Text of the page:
MCLC Resource Center is pleased to announce publication of Jenn Marie Nunes’ review of the documentary film I’ve Got a Little Problem (我有一个忧郁的, 小问题, 2018), by Zhang Ximing 张溪溟. The film documents the life and work of photographer/poet Ren Hang 任航, who committed suicide in 2017. The essay has too many images and video clips to post here. Readers can find it online at: http://u.osu.edu/mclc/online-series/nunes/. Our thanks to Cinema Guild, I’ve Got a Little Problem‘s distributor, for allowing us to use clips from the film.
Enjoy, Kirk Denton, editor
Source: Time (9/17/18)
China’s Leading Actress Fan Bingbing Has Vanished. Here’s What to Know
By ELI MEIXLER / HONG KONG
In past years, actress Fan Bingbing was a regular presence on film festival red carpets and fashion catwalks from Barcelona to Busan. And then, suddenly, she wasn’t.
Film fans are expressing alarm at Fan’s disquieting recent disappearance from public life: she was last seen on July 1, while visiting a children’s hospital. Her account on China’s popular Sina Weibo social media network, where she has 63 million followers, has been silent since July 23.
Speculation is linking the disappearance of Fan, one of cinema’s top-earners, to an alleged tax evasion scandal at a time when China’s state-controlled film industry is cutting back on bloated budgets and star-driven blockbusters. Continue reading
Source: NYT (9/6/18)
‘Crazy Rich Asians’ Has Soared, but It May Not Fly in China
阅读简体中文版 | 閱讀繁體中文版
By Amy Qin
“Crazy Rich Asians” does not yet have a release date in China. Under China’s strict quota system, a limited number of foreign films are approved for import every year and some experts are skeptical about the movie’s chances there.CreditCreditSanja Bucko/Warner Bros. Entertainment, via Associated Press
HONG KONG — “Crazy Rich Asians,” the first major Hollywood studio release in 25 years with an all-Asian cast, has been hailed as a breakthrough in the United States, one that has topped the North American box office three weekends running. It has been dominating in other markets with large ethnic Chinese populations as well, including Taiwan and Singapore, where the film is set.
With its cast of mostly ethnic Chinese characters, a soundtrack featuring a number of Chinese artists and story notes that emphasize Chinese culture, it would also seem assured of success in China, the world’s second-largest film market, which is playing a growing role in Hollywood’s calculations. The movie even opens with a quote from Napoleon: “China is a sleeping giant. Let her sleep, for when she wakes she will move the world.” Continue reading
Source: China.org.cn (9/9/18)
Beauty of Zhang Yimou’s ‘Shadow’ stuns audience in Venice
By Zhang Rui
Director Zhang Yimou receives and holds the Jaeger-LeCoultre Glory to the Filmmaker prize awarded to him ahead of the world premiere of “Shadow” during 75th Venice International Film Festival in Venice, Italy, Sept. 6, 2018. [Photo courtesy of Le Chuang Entertainment]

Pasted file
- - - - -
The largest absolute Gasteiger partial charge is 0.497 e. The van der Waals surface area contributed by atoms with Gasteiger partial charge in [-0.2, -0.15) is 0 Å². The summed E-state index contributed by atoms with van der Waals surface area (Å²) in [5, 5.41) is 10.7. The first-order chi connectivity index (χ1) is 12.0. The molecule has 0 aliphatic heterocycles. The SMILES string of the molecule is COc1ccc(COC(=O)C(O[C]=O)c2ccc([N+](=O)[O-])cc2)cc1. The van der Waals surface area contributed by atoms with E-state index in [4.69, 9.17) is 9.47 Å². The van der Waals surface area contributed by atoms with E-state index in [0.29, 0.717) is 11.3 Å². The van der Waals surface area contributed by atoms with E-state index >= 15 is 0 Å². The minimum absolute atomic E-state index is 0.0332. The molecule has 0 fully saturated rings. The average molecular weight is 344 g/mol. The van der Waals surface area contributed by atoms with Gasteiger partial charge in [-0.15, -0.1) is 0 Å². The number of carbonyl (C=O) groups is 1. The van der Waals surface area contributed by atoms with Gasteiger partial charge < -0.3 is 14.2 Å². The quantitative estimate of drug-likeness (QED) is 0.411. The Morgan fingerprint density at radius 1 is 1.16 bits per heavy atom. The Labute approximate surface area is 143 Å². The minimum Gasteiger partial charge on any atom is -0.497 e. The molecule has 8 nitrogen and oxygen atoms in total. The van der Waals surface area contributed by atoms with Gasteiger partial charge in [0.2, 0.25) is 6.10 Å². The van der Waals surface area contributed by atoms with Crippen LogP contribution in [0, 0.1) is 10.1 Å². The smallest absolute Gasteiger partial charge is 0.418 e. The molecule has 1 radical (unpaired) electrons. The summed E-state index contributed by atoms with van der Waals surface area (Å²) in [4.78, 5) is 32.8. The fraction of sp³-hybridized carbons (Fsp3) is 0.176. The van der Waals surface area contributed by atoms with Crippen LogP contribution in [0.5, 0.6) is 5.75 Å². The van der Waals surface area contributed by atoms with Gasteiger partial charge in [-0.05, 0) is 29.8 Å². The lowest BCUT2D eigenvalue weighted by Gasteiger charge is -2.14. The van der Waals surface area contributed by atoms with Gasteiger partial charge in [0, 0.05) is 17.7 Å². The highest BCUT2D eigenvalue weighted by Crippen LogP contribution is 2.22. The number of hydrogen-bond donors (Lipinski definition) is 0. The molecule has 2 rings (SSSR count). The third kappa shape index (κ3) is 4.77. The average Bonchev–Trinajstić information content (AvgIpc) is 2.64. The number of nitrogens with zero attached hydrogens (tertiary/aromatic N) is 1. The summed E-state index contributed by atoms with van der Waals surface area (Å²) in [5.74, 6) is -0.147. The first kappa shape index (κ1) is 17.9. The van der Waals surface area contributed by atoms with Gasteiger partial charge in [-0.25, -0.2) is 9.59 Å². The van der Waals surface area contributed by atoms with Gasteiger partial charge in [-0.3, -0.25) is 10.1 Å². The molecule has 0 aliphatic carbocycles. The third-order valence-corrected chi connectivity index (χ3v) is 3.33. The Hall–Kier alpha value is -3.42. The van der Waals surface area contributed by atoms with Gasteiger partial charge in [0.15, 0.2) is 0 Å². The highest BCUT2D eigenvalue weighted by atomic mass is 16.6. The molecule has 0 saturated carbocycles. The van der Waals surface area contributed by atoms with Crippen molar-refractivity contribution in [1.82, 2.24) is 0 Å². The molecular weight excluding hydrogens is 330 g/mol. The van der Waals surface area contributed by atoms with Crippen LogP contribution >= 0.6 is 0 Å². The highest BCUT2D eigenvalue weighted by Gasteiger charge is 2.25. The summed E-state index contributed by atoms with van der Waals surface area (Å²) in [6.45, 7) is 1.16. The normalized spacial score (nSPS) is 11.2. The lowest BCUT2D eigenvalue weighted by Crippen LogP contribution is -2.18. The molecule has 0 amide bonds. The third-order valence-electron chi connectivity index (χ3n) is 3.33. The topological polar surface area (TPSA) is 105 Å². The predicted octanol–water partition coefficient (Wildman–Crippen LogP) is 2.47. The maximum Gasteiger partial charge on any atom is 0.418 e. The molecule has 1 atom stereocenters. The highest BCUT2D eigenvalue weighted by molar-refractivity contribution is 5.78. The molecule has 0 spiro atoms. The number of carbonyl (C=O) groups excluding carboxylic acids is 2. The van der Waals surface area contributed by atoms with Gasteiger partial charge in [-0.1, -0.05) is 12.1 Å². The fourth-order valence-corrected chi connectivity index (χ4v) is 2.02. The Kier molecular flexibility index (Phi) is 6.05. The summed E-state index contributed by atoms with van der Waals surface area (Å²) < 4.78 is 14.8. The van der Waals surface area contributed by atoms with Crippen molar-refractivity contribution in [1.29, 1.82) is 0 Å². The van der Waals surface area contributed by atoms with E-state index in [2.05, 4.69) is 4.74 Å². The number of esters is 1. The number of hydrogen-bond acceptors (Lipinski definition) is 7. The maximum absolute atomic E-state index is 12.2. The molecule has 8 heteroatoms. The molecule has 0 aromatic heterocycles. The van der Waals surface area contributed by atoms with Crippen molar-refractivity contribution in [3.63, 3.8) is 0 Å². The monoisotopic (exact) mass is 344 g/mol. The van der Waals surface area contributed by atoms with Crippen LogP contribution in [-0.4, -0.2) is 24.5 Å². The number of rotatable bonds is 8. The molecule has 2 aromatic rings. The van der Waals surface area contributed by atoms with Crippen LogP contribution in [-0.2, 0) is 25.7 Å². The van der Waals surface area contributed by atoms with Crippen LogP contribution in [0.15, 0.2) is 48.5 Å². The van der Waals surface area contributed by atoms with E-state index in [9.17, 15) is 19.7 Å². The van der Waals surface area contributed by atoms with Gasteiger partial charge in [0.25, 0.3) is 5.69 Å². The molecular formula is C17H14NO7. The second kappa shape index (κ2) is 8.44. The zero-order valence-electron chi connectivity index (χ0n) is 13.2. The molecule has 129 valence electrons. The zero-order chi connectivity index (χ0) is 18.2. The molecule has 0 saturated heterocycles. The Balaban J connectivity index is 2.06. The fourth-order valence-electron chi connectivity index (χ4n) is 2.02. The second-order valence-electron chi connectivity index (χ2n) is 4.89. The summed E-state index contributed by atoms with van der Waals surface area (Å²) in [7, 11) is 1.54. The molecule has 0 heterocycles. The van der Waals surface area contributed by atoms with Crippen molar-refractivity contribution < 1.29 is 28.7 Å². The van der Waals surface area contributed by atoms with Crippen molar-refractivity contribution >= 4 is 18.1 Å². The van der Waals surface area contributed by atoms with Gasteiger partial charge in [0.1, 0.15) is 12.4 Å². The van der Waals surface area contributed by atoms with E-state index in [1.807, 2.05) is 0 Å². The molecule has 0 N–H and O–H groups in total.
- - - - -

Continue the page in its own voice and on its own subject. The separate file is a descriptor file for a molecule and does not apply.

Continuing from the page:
The world premiere of renowned Chinese director Zhang Yimou’s new period historical epic “Shadow” was held on Thursday at the 75th Venice International Film Festival and the oriental aesthetics that are a great feature of the film wowed the audience.
Zhang appeared at the red-carpet event with cast members Zheng Kai, Wang Qianyuan, Hu Jun, Wang Jingchun and Guan Xiaotong. Continue reading
The “rerun” of Massive Open Online Course (MOOC) on Hong Kong cinema will begin on 11 September 2018 (Tuesday). This is a great opportunity for you to understand Hong Kong cinema’s uniqueness and its continuing impact in transforming other national cinemas.
This pioneering online experience is under the direction of internationally-recognized film studies scholars Professor Gina Marchetti and Dr. Aaron Han Joon Magnan-Park from the HKU Department of Comparative Literature and Dr. Stacilee Ford from the HKU Department of History and American Studies Program with the creative assistance of HKU Technology-Enriched Learning Initiative (TELI).
The course explores globalization through Hong Kong cinema featuring crisp analyses of the actors and filmmakers whose lives and films connect the local Hong Kong scene to global histories, events, and trends. Throughout the six-week course, students will encounter stars including Bruce Lee, Jackie Chan, and Maggie Cheung as well as award-winning directors such as John Woo, Mabel Cheung, Andrew Lau, and Wong Kar Wai. Each week a new film showcases talents, themes, and local-global connections. Continue reading
I’m pleased to announce publication of my book Postsocialist Conditions: Ideas and History in China’s “Independent Cinema,” 1988-2008 (472 pp.) by Brill. This book offers a comprehensive survey and trenchant critique of China’s “Independent Cinema” by the sixth-generation auteurs. By showing the multi-valence of the postsocialist conditions in contemporary Chinese society, their films articulate a new cultural-political logic in postsocialist China, which is also the logic of the market in this era of neoliberal transformation, brought about by the forces of marketization since the late 1980s. The directors laudably show the spirits of humanism and the humanitarian concerns of the underclass, yet the shortage and repudiation of class analysis prohibits the artists from exploring the social contradictions and the cause of class restructuration.–Xiaoping Wang <firstname.lastname@example.org> Continue reading
Source: Variety (8/29/18)
Netflix to Fly With China’s ‘Rise of Phoenixes’
By PATRICK FRATER
CREDIT: COURTESY OF NETFLIX
Global streaming giant Netflix has boarded Mandarin-language series “Rise of Phoenixes,” from China’s Croton Media. It will be available on the platform outside China from Sept. 14. “Phoenixes” is a 70-episode series loosely based on “Huang Quan,” a novel by Tianxia Guiyuan, and co-produced by Netflix along with Croton Media (China Syndication), K. Pictures, Hao Mai Culture, iQIYI, COL Group and New Film Association.
It marks the small-screen debut of actress Ni Ni and co-stars Chun Kun. Other notables include Shen Yan and Liu Haibo (“Chinese Style Relationship”) as directors, and William Chang Suk-ping (“The Grandmaster,” “In the Mood for Love,”) as artistic director and costume designer. Continue reading
Source: Global Times (8/30/18)
Chinese filmmaker Jia Zhangke talks about ‘Ash is Purest White’ and the evolution of his career
By Wei Xi
Jia Zhangke Photo: Li Hao/ GT
In a way Chinese director Jia Zhangke has made himself a symbol for Chinese movies today, or at least a particular genre within them.
The Shanxi Province-born filmmaker started from humble beginnings working on “underworld” independent projects not approved by mainstream studios. Now, two decades later, he is seen as a heroic figure whose art house films can stand out in a market dominated by commercial films.
Changes in the market and with the director himself have enabled this to happen. Chinese movie audiences are more willing to spend money to see a wider range of works, while Jia, as most people do as they age, has learned to balance his vision for a film and market demands as well as becoming more experienced in dealing with government bureaucracy. Continue reading